Jazeera Hotel: Explosions and Gunfire in Mogadishu, Somalia Kill at Least 6

Barwaaqo Hotel and Mubarak Hotel also targeted
January 1, 2014 Updated: January 1, 2014

Explosions from two car bombs and gunfire at the Jazeera Hotel in Mogadishu, Somalia on Wednesday left at least six people dead.

The hotel is near the Mogadishu Airport, and is popular with ministers and MPs, reported Harun Maruf of Voice of America. Sources told Maruf that at least five people are dead after the suicide bombing, but possibly as many as 10.

The hotel is also known as Hotel Jazira. One of the targeted Mubarak Hotel, while Barwaaqo Hotel was targeted by hand grenades. Overall, at least six blasts from bombs or grenades have rocked the city on Wednesday evening, reported Radio Dalsan, a local radio station.

Maruf said that police and security personnel are among the dead. “At least 1 MP wounded,” he said. Radio Dalsan said that one soldier is among the dead.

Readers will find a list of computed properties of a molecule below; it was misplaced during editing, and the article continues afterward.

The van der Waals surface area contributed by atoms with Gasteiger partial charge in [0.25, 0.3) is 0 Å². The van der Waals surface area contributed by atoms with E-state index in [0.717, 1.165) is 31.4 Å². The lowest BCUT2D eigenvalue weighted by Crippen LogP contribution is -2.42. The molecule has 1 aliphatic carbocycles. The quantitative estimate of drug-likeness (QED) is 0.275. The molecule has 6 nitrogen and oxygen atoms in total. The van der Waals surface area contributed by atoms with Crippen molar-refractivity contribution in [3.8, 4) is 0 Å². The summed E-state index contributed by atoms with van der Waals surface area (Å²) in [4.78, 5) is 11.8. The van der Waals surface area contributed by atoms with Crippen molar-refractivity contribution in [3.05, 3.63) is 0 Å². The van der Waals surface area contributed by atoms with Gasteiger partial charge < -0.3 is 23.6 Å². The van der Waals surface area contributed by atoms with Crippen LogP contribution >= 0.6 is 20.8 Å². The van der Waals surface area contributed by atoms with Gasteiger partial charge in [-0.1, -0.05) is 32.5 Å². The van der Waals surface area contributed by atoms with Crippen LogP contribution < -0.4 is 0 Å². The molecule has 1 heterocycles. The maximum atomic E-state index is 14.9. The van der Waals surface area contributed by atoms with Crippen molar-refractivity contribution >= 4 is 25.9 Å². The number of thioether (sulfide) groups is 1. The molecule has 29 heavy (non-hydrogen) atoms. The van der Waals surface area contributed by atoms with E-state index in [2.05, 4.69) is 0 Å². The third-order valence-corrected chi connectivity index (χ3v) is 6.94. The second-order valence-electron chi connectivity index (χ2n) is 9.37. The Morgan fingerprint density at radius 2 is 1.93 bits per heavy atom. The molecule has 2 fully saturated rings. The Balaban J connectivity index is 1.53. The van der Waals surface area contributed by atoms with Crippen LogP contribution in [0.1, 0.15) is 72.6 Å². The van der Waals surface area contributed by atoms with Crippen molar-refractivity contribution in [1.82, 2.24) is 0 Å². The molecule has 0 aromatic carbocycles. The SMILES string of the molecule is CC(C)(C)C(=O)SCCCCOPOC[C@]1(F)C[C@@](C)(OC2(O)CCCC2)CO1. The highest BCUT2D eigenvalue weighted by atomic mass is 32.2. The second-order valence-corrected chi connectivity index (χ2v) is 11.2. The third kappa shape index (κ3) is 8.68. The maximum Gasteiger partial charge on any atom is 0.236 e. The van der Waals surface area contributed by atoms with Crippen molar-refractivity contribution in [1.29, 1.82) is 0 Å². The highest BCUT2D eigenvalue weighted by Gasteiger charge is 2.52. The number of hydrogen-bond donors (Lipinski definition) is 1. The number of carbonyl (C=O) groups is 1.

Senior police Capt. Mohamed Hussein, who said six people were dead, said it wasn’t immediately known who was responsible for the blasts outside the Jazeera Hotel near Mogadishu’s international airport on Wednesday night.

However, the al-Qaida-linked Islamic rebels of al-Shabab frequently stage lethal attacks in Somalia near the seat of government and at sites popular with foreigners.

In a radio message Tuesday, a senior al-Shabab commander warned civilians to stay away from government buildings as well as sites controlled or owned by foreigners. The commander, Ali Mohammed Hussein, said attacks were imminent in Mogadishu.

Radio Dalsan added that a car filled with explosives was detonated in a “back parking space” at the Hotel Jazira.

Maruf called the situation “chaotic,” indicating it will take a while for definite death and injury counts to emerge.

“Ex Mogadishu intelligence Chief Khalif Ereg who survived an attempt in March 2013 was at the hotel,” Maruf said. “Unclear if he was the target.”

Maruk later said that four of Ereg’s bodyguards were among those who died.

Story developing; check back for updates

The Associated Press contributed to this report.

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